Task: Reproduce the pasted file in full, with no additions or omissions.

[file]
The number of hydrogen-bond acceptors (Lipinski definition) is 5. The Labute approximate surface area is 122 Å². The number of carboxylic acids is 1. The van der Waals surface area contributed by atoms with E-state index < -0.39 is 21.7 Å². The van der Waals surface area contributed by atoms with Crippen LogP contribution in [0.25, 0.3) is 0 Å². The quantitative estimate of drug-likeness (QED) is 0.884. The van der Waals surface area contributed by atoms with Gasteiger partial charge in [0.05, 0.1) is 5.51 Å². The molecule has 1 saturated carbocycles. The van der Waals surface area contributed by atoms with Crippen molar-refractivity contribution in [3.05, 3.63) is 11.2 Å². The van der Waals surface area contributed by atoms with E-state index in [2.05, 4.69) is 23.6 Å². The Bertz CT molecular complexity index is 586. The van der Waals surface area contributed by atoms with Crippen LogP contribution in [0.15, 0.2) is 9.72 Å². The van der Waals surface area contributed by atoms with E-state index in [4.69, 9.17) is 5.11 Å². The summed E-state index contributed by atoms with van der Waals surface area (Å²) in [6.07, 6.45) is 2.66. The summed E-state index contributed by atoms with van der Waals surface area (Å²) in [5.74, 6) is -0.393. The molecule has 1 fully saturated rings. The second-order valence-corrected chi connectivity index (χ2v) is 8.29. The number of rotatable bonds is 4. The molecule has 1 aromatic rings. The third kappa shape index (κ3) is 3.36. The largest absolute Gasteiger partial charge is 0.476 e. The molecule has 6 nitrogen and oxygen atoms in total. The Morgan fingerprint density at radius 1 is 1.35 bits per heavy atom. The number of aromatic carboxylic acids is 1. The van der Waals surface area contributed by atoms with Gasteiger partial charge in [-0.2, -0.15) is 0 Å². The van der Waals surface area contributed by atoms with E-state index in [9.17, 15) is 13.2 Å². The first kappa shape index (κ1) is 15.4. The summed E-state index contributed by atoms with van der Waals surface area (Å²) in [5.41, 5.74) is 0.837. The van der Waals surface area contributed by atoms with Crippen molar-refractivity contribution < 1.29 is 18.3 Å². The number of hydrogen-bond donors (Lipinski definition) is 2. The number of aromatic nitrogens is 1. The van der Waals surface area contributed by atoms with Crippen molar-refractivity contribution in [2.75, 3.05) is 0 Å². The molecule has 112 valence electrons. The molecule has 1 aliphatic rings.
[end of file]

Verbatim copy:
The number of hydrogen-bond acceptors (Lipinski definition) is 5. The Labute approximate surface area is 122 Å². The number of carboxylic acids is 1. The van der Waals surface area contributed by atoms with E-state index < -0.39 is 21.7 Å². The van der Waals surface area contributed by atoms with Crippen LogP contribution in [0.25, 0.3) is 0 Å². The quantitative estimate of drug-likeness (QED) is 0.884. The van der Waals surface area contributed by atoms with Gasteiger partial charge in [0.05, 0.1) is 5.51 Å². The molecule has 1 saturated carbocycles. The van der Waals surface area contributed by atoms with Crippen molar-refractivity contribution in [3.05, 3.63) is 11.2 Å². The van der Waals surface area contributed by atoms with E-state index in [2.05, 4.69) is 23.6 Å². The Bertz CT molecular complexity index is 586. The van der Waals surface area contributed by atoms with Crippen LogP contribution in [0.15, 0.2) is 9.72 Å². The van der Waals surface area contributed by atoms with E-state index in [4.69, 9.17) is 5.11 Å². The summed E-state index contributed by atoms with van der Waals surface area (Å²) in [6.07, 6.45) is 2.66. The summed E-state index contributed by atoms with van der Waals surface area (Å²) in [5.74, 6) is -0.393. The molecule has 1 fully saturated rings. The second-order valence-corrected chi connectivity index (χ2v) is 8.29. The number of rotatable bonds is 4. The molecule has 1 aromatic rings. The third kappa shape index (κ3) is 3.36. The largest absolute Gasteiger partial charge is 0.476 e. The molecule has 6 nitrogen and oxygen atoms in total. The Morgan fingerprint density at radius 1 is 1.35 bits per heavy atom. The number of aromatic carboxylic acids is 1. The van der Waals surface area contributed by atoms with Gasteiger partial charge in [-0.2, -0.15) is 0 Å². The van der Waals surface area contributed by atoms with E-state index in [9.17, 15) is 13.2 Å². The first kappa shape index (κ1) is 15.4. The summed E-state index contributed by atoms with van der Waals surface area (Å²) in [5.41, 5.74) is 0.837. The van der Waals surface area contributed by atoms with Crippen molar-refractivity contribution < 1.29 is 18.3 Å². The number of hydrogen-bond donors (Lipinski definition) is 2. The number of aromatic nitrogens is 1. The van der Waals surface area contributed by atoms with Crippen molar-refractivity contribution in [2.75, 3.05) is 0 Å². The molecule has 112 valence electrons. The molecule has 1 aliphatic rings.